- Over half of respondents (56%) are either currently using (29%) or plan to adopt a construction management platform (27%) over the next 12 months
- More than six out of 10 (62%) of Canadian organizations are either currently using (26%) or plan to adopt (36%) clean technologies over the next 12 months
Sustainable Construction is Top of Mind
Overall, the industry is keen to adopt more environmentally conscious and sustainable building practices. Approximately half of the respondents (50%) have started to focus on strategies like prefabrication and improved material selection to reduce the carbon footprint of their projects. Four in 10 are either currently tracking or plan to start tracking (within the next 12 months) carbon emissions on their construction projects.
Workplace Diversity and Inclusion in Construction Are Critical
Currently, women make up a minority of the construction workforce, particularly in executive roles (24%). Subcontractors have the lowest ratio when it comes to having female members on staff. Only 22 per cent of executive staff at trade contractors are female compared with around 25 per cent at owners and general contractors.
- Almost four in 10 (38%) of construction decision makers believe that there is a need to improve diversity and inclusion in construction workplaces to attract women, minorities and historically underrepresented groups
- Only 41 per cent of respondents have a diversity and inclusion policy in place with another 45 per cent planning to implement one in the next 12 months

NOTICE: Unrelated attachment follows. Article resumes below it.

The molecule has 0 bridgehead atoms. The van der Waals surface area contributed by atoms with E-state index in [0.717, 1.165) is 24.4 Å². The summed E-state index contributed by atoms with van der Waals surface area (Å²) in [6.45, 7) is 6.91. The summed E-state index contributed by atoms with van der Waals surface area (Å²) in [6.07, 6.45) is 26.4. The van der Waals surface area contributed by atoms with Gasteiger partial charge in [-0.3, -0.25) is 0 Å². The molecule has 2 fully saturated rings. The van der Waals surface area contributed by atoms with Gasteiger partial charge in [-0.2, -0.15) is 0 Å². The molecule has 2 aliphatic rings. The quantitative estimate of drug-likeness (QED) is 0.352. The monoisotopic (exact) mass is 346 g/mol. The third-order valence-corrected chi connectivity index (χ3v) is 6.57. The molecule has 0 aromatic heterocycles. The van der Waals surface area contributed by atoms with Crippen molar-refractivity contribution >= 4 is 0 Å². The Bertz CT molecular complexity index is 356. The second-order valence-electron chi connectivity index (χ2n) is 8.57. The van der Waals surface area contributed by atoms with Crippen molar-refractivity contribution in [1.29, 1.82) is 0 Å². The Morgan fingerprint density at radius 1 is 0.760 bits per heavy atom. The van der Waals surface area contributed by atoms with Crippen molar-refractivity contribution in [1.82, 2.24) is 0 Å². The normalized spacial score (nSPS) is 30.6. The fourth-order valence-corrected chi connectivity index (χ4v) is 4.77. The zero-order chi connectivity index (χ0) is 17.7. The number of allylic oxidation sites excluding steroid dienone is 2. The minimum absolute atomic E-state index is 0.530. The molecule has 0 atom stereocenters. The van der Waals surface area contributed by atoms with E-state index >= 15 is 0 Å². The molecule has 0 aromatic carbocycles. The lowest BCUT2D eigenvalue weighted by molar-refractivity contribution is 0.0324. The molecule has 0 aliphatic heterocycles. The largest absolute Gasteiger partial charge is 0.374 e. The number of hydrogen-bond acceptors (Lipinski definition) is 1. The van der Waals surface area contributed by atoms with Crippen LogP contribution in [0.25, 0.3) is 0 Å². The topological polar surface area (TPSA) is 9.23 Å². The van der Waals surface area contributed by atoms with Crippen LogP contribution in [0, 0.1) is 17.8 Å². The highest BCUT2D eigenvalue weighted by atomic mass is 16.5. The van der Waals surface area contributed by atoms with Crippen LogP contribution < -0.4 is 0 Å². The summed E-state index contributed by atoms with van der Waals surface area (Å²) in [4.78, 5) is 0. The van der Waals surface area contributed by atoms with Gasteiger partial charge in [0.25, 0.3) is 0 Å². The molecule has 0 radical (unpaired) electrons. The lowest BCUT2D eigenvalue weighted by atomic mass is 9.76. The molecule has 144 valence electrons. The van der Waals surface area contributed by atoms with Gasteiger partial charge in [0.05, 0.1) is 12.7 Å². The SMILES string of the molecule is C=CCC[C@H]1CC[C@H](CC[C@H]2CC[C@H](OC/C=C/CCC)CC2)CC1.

Many organizations recognize the need to improve the well-being of their workforce (see Procore’s Get Construction Talking campaign). Four in 10 (41%) report having a wellness and mental health practice or policy in place to reduce the likelihood of burnout; 46 per cent plan to implement a process in the next 12 months.
Despite some fundamental labour challenges, respondents are optimistic about the future. Approximately eight in 10 are confident they will have enough people to meet their organizational needs (79%) and the necessary skills to meet demand (80%) over the next 12 months.
For more information, download the How We Build Now: Technology and industry trends shaping Canadian construction in 2023 report: http://www.procore.com/en-ca/ebooks/how-we-build-now-report-can
Attend the panel discussion with Canadian Construction Association, Mechanical Contractors Association of Canada, Independent Contractors and Businesses Association and Procore on July 13 at 1:00 p.m. ET: https://www.procore.com/en-ca/webinars/how-we-build-now-2023